The intracellular acid-base status of white muscle of freshwater (FW) and seawater (SW) -adapted rainbow trout was examined before and after exhaustive exercise.
Exhaustive exercise resulted in a pronounced intracellular acidosis with a greater pH drop in SW (0.82 pH units) than in FW (0.66 pH units) trout; this was accompanied by a marked rise in intracellular lactate levels, with more pronounced increases occurring in SW (54.4 mmoll−1) than in FW (45.7 mmoll−1) trout. Despite the more severe acidosis, recovery was faster in the SW animals, as indicated by a more rapid clearance of metabolic H+ and lactate loads.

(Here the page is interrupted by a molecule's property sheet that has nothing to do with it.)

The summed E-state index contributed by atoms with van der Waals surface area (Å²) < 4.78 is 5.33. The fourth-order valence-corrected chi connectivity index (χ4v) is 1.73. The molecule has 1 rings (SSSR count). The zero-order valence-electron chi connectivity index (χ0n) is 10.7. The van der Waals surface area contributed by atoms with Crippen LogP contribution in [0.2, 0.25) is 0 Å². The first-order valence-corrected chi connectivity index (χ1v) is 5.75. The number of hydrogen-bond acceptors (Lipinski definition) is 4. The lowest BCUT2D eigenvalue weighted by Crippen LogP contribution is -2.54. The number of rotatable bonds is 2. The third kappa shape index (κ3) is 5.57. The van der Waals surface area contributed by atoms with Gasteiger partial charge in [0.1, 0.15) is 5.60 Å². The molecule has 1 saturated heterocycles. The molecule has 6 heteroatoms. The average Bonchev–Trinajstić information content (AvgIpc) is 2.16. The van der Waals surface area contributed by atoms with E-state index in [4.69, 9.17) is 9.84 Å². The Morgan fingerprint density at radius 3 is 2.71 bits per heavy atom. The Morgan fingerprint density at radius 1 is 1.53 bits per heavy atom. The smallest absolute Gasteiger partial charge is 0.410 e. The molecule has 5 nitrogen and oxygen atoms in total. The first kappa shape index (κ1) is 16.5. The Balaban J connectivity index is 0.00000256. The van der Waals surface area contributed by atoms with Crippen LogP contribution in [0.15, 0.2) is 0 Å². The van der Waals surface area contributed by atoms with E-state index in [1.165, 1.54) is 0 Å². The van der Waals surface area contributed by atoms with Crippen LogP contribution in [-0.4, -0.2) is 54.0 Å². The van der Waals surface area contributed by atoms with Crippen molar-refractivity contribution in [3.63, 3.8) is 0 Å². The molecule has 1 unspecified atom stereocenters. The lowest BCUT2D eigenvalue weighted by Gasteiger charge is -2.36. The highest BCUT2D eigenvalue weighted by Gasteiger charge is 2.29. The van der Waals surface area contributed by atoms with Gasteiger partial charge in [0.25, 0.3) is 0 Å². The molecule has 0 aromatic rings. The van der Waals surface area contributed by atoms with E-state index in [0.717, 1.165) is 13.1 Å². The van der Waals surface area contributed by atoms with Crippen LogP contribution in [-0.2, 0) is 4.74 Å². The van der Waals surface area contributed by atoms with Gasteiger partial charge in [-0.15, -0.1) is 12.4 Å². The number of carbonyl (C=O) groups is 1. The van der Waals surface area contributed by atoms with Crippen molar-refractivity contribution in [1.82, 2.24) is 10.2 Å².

Compartmental analysis of the distribution of metabolic H+ and lactate loads showed that the more rapid recovery of pH in SW trout could be due to (1) their greater facility for excreting H+ equivalents to the environmental water [e.g. 15.5 % (SW) vs 5.0 % (FW) of the initial H+ load was stored in external water at 250 min post-exercise] and, to a greater extent, (2) the more rapid removal of H+, facilitated via lactate metabolism in situ (white muscle) and/or the Cori cycle (e.g. heart, liver). The slower pH recovery in FW trout may also be due in part to greater production of an ‘unmeasured acid’ [maximum approx. 8.5 mmol kg−1 fish (FW) vs approx. 6 mmol kg−1 fish (SW) at 70–130 min post-exercise] during the recovery period. Furthermore, the analysis revealed that H+-consuming metabolism is quantitatively the most important mechanism for the correction of an endogenously originating acidosis, and that extracellular pH normalization gains priority over intracellular pH regulation during recovery of acid-base status following exhaustive exercise.